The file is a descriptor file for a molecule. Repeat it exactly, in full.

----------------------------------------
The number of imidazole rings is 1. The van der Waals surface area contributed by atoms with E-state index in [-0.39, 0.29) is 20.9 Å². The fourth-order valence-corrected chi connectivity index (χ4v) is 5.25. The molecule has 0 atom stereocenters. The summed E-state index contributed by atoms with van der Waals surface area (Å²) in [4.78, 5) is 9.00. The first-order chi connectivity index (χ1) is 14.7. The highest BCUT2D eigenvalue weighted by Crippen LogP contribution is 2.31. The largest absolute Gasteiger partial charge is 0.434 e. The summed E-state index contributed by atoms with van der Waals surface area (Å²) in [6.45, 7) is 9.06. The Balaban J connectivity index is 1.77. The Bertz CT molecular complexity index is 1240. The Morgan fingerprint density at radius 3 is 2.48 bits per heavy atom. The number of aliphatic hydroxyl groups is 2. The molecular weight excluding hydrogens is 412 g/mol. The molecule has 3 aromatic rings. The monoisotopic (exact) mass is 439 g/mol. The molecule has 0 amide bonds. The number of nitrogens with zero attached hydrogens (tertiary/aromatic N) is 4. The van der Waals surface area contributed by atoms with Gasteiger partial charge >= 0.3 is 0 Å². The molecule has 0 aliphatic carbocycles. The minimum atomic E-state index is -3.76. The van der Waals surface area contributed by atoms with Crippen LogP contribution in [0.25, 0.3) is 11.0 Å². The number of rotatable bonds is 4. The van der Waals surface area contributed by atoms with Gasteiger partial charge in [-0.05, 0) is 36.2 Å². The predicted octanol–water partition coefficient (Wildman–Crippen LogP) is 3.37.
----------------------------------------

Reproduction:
The number of imidazole rings is 1. The van der Waals surface area contributed by atoms with E-state index in [-0.39, 0.29) is 20.9 Å². The fourth-order valence-corrected chi connectivity index (χ4v) is 5.25. The molecule has 0 atom stereocenters. The summed E-state index contributed by atoms with van der Waals surface area (Å²) in [4.78, 5) is 9.00. The first-order chi connectivity index (χ1) is 14.7. The highest BCUT2D eigenvalue weighted by Crippen LogP contribution is 2.31. The largest absolute Gasteiger partial charge is 0.434 e. The summed E-state index contributed by atoms with van der Waals surface area (Å²) in [6.45, 7) is 9.06. The Balaban J connectivity index is 1.77. The Bertz CT molecular complexity index is 1240. The Morgan fingerprint density at radius 3 is 2.48 bits per heavy atom. The number of aliphatic hydroxyl groups is 2. The molecular weight excluding hydrogens is 412 g/mol. The molecule has 3 aromatic rings. The monoisotopic (exact) mass is 439 g/mol. The molecule has 0 amide bonds. The number of nitrogens with zero attached hydrogens (tertiary/aromatic N) is 4. The van der Waals surface area contributed by atoms with Gasteiger partial charge >= 0.3 is 0 Å². The molecule has 0 aliphatic carbocycles. The minimum atomic E-state index is -3.76. The van der Waals surface area contributed by atoms with Crippen LogP contribution in [0.25, 0.3) is 11.0 Å². The number of rotatable bonds is 4. The van der Waals surface area contributed by atoms with Gasteiger partial charge in [-0.05, 0) is 36.2 Å². The predicted octanol–water partition coefficient (Wildman–Crippen LogP) is 3.37.